Homeless Veteran Buys a Home After Receiving $400,000 Raised by Woman He Helped

Kate McClure, a New Jersey woman, has raised more than $200,000 for a homeless man, Johnny Bobbitt Jr, in Philadelphia, who previously bought her gasoline when she unexpectedly ran out.

A homeless veteran, who received $400,000 from a crowdfunding campaign after he gave a woman stranded on the road his last $20 to buy gas, announced that he bought a home this weekend.

Marine Corps veteran Johnny Bobbitt, 34, wrote on the GoFundMe page created by Kate McClure, the woman he helped, that he purchased a home with the money from the fundraiser over the weekend.

“The feeling is indescribable and it all thanks to the support and generosity that each and every one of you has shown,” Bobbitt wrote, referencing his home purchase. “I’ll continue to thank you every single day for the rest of my life.”

McClure, 27, launched the GoFundMe page November 10 with a fundraising goal of $10,000 to help Bobbitt get back on his feet, but the fundraiser long surpassed this goal after Bobbitt’s story went viral. As of Wednesday evening, the page raised $401,056.

Bobbitt approached McClure after she ran out of gas on Interstate 95 and offered to give her the last $20 he had on hand to purchase enough gas to get back on the road.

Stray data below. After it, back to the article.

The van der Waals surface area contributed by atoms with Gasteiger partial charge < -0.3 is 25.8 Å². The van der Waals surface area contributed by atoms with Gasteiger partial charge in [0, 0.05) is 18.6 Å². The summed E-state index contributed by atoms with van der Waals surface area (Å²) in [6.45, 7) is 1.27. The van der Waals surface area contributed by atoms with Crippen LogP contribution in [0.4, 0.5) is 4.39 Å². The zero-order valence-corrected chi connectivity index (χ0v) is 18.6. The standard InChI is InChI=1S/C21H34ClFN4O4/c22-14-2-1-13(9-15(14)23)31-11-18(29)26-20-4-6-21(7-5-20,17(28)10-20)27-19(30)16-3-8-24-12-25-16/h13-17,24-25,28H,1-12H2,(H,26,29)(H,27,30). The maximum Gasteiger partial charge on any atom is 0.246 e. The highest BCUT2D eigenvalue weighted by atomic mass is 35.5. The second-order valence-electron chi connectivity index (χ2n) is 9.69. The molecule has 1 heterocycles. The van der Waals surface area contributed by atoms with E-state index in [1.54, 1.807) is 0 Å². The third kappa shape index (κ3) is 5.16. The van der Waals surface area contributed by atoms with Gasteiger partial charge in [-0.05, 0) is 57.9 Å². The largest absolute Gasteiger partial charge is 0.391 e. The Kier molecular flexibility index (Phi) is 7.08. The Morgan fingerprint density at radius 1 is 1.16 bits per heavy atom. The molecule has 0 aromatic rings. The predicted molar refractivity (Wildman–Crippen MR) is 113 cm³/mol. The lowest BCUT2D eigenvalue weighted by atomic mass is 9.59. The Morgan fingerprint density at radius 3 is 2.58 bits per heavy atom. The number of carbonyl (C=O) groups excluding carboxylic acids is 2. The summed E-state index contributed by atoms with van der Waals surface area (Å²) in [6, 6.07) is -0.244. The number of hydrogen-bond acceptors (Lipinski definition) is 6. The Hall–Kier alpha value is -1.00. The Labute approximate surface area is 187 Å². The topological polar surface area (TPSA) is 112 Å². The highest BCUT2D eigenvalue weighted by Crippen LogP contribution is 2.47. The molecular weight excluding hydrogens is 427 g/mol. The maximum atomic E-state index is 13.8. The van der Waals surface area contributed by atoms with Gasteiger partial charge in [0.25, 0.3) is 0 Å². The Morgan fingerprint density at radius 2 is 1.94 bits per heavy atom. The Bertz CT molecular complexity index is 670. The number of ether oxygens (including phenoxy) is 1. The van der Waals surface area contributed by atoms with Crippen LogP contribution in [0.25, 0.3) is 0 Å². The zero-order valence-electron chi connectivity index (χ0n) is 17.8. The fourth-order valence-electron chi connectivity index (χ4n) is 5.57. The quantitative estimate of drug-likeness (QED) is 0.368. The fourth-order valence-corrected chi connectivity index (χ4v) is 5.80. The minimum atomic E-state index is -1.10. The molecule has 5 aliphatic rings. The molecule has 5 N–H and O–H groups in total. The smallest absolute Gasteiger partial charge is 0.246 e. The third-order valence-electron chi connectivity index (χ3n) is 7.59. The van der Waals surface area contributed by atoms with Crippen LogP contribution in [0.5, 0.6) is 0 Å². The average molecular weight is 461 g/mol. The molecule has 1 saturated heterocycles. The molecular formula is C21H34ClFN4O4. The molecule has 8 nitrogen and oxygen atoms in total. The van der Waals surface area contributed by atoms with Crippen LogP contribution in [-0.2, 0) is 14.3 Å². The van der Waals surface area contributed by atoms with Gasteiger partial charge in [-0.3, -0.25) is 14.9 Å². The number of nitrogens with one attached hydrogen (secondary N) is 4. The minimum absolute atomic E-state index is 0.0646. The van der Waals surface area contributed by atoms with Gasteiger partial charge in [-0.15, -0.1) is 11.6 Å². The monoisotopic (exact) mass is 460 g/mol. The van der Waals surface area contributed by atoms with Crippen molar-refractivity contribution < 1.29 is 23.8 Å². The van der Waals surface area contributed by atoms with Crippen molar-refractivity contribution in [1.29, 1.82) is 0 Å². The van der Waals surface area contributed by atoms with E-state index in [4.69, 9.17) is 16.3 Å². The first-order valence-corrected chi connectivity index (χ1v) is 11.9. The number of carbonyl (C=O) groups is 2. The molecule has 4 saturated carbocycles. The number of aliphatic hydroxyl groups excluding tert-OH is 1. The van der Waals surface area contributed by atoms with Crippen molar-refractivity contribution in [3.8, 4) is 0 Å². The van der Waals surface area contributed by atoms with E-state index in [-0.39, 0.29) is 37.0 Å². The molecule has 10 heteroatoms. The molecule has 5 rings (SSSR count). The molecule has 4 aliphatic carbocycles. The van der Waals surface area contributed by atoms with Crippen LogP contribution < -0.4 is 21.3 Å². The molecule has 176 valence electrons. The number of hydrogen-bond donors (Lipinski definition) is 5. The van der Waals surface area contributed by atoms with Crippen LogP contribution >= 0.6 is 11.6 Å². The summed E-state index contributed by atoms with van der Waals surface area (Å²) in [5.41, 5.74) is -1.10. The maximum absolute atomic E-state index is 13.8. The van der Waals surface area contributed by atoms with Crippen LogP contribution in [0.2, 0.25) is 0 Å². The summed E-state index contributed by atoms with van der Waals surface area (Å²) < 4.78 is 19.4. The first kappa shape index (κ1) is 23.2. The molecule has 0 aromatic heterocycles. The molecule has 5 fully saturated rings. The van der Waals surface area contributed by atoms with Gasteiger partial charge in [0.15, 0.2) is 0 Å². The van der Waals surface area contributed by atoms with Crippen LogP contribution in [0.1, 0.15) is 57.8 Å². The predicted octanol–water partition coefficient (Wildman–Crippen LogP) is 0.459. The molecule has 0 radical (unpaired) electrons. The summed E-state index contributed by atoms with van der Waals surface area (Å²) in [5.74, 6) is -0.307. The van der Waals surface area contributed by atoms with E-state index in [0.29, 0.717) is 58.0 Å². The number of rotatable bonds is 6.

“Johnny sits on the side of the road every day, holding a sign. He saw me pull over and knew something was wrong,” McClure wrote on the fundraising page describing her chance encounter with Bobbitt. “He told me to get back in the car and lock the doors. A few minutes later, he comes back with a red gas can.”

McClure and her boyfriend vowed to help Bobbitt after their encounter that evening and visited his encampment to bring him toiletries and gift cards. They created the fundraiser to ensure he had money to survive the holiday season.

Bobbitt also plans to purchase a 1999 Ford Ranger truck and give away some of the money to charitable causes that help others in need.

McClure added that there would be two trusts in Bobbitt’s name — one for retirement managed by a financial planner and one that would give him a small yearly “salary.”

A bank account had also been set up to ensure Bobbitt has enough money for his daily expenses “until he finds a job.”


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